Phenomena of Materialisation, a contribution to the investigation of mediumistic teleplastics, by Baron von Schrenck Notzing, translated by E. E. Fournier d’Albe; 1923; K. Paul, Trench, Trubner, E. P. Dutton in London, New York.
English translation of Phenomena of Materialisation, a book by German physician and psychic researcher Baron von Schrenck-Notzing which focuses on a series of séances witnessed between the years 1909 and 1913 involving the French medium Eva Carrière, or Eva C. Born Marthe Béraud, Carrière changed her name in 1909 to begin her career afresh after a series of seances she held in 1905 were exposed as a fraud. Her psychic performances as Eva C gained the attention of Sir Arthur Conan Doyle, author of the Sherlock Holmes mystery series, who believed she was genuine, and also Harry Houdini, who was not so convinced. Another researcher who became interested in her case was Albert von Schrenck-Notzing. A series of tests he devised between the years 1909 and 1913 convinced him that Eva C was the real deal and in 1913 he published his Phenomena of Materialisation detailing the sessions and the reasons for his belief.
It has been noted that these sessions with Schrenck-Notzing verged on the pornographic. Carrière’s assistant (and reported lover) Juliette Bisson would, during the course of the séance sittings with Schrenck-Notzing, introduce her finger into Carrière’s vagina to ensure no “ectoplasm” had been put there beforehand. this would be followed by Carrière stripping nude at the end and demanding another full-on gynaecological exam. Whether the audience members were obliging is up for debate, but reports that Carrière would run around the séance room naked indulging in sexual activities with her audience suggests perhaps so. One can imagine that this deliberate eroticisation of the male audience might go some way to explaining the ease with which these “investigators” believed the psychic reality of the seances. A decision of fraud on their part would distance their involvement somewhat from the special and heightened context of the séances and so cast their complicity in, or at the least witnessing of, sexual activities in the sober (and more judgemental) cold light of day.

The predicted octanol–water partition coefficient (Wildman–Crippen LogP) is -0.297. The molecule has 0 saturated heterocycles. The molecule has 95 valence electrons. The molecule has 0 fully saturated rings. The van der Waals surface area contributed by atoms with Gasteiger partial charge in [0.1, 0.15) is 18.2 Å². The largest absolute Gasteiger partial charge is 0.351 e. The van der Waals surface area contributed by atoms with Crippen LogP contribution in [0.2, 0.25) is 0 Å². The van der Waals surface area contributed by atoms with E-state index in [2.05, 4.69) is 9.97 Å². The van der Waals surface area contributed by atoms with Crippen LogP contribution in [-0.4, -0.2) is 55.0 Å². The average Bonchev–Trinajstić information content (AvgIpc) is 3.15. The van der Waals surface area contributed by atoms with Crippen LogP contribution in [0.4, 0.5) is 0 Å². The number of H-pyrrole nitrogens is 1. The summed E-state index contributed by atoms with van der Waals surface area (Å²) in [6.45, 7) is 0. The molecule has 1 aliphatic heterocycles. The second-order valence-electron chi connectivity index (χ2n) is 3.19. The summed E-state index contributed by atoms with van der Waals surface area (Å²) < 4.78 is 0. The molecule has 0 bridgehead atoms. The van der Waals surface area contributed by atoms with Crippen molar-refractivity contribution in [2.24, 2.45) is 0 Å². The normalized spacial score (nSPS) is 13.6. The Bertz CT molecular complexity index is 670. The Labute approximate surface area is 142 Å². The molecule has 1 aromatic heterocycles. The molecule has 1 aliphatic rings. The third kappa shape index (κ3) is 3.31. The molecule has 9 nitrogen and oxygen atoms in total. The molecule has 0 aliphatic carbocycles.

The spiritualist debunker Harry Price wrote that the photographs taken by Schrenk-Notzing, rather than proving the reality of Carrière’s mediumship, in fact did just the opposite. In 1920 Carrière was investigated by the Society for Psychical Research in London and an analysis of her ectoplasm revealed it to be made of chewed paper and the ghostly faces as cut from the French magazine Le Miroir. Back issues of the magazine matched some of Carrière’s ectoplasm faces, including Woodrow Wilson, King Ferdinand of Bulgaria and the French president Raymond Poincaré. This is something Schrenk-Notzing tries to address in his book, but with not much success. A 1913 newspaper article explained how “Miss Eva prepared the heads before every séance, and endeavoured to make them unrecognizable. A clean-shaven face was decorated with a beard. Grey hairs became black curls, a broad forehead was made into a narrow one. But, in spite of all her endeavours, she could not obliterate certain characteristic lines.”
Visit our post – “Photographs from a séance with Eva Carrière” – in the Images section of the site to see a selection of the photographs featured in the book.
|Housed at: Internet Archive | From: Boston Public Library|
|Underlying Work: PD U.S. | Digital Copy: No Additional Rights|
|Download: PDF | Kindle | EPUB | Torrent|